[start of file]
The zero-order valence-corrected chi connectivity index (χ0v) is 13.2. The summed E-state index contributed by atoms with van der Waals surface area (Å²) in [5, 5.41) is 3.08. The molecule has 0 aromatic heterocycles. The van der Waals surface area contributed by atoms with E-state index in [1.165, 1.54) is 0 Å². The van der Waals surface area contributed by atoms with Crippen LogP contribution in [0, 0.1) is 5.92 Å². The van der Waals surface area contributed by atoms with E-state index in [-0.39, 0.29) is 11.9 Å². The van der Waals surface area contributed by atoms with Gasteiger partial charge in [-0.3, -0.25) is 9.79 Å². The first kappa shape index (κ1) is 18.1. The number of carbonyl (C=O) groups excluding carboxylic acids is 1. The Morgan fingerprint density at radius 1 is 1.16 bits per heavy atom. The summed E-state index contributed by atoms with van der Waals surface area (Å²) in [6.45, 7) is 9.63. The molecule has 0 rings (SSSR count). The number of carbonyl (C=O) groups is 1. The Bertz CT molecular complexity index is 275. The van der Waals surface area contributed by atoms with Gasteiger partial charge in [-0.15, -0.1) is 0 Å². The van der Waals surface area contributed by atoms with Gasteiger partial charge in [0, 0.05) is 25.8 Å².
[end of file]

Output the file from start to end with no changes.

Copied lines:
The zero-order valence-corrected chi connectivity index (χ0v) is 13.2. The summed E-state index contributed by atoms with van der Waals surface area (Å²) in [5, 5.41) is 3.08. The molecule has 0 aromatic heterocycles. The van der Waals surface area contributed by atoms with E-state index in [1.165, 1.54) is 0 Å². The van der Waals surface area contributed by atoms with Crippen LogP contribution in [0, 0.1) is 5.92 Å². The van der Waals surface area contributed by atoms with E-state index in [-0.39, 0.29) is 11.9 Å². The van der Waals surface area contributed by atoms with Gasteiger partial charge in [-0.3, -0.25) is 9.79 Å². The first kappa shape index (κ1) is 18.1. The number of carbonyl (C=O) groups excluding carboxylic acids is 1. The Morgan fingerprint density at radius 1 is 1.16 bits per heavy atom. The summed E-state index contributed by atoms with van der Waals surface area (Å²) in [6.45, 7) is 9.63. The molecule has 0 rings (SSSR count). The number of carbonyl (C=O) groups is 1. The Bertz CT molecular complexity index is 275. The van der Waals surface area contributed by atoms with Gasteiger partial charge in [-0.15, -0.1) is 0 Å². The van der Waals surface area contributed by atoms with Gasteiger partial charge in [0, 0.05) is 25.8 Å².